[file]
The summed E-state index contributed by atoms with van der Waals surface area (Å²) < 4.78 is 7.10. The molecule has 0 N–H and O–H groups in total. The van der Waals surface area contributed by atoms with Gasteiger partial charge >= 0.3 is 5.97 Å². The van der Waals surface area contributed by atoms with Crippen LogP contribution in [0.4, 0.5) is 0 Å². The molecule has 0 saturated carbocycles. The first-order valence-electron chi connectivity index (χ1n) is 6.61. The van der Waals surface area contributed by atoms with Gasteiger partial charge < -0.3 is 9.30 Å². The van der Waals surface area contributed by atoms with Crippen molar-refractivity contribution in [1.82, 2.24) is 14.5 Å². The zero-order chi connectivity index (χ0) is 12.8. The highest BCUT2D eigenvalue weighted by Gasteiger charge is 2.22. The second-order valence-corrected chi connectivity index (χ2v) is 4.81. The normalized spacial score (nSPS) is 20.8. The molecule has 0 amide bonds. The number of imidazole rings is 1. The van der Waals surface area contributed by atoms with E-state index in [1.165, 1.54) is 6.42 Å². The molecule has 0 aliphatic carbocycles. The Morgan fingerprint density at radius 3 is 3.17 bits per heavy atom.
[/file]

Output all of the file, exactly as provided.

The summed E-state index contributed by atoms with van der Waals surface area (Å²) < 4.78 is 7.10. The molecule has 0 N–H and O–H groups in total. The van der Waals surface area contributed by atoms with Gasteiger partial charge >= 0.3 is 5.97 Å². The van der Waals surface area contributed by atoms with Crippen LogP contribution in [0.4, 0.5) is 0 Å². The molecule has 0 saturated carbocycles. The first-order valence-electron chi connectivity index (χ1n) is 6.61. The van der Waals surface area contributed by atoms with Gasteiger partial charge < -0.3 is 9.30 Å². The van der Waals surface area contributed by atoms with Crippen molar-refractivity contribution in [1.82, 2.24) is 14.5 Å². The zero-order chi connectivity index (χ0) is 12.8. The highest BCUT2D eigenvalue weighted by Gasteiger charge is 2.22. The second-order valence-corrected chi connectivity index (χ2v) is 4.81. The normalized spacial score (nSPS) is 20.8. The molecule has 0 amide bonds. The number of imidazole rings is 1. The van der Waals surface area contributed by atoms with E-state index in [1.165, 1.54) is 6.42 Å². The molecule has 0 aliphatic carbocycles. The Morgan fingerprint density at radius 3 is 3.17 bits per heavy atom.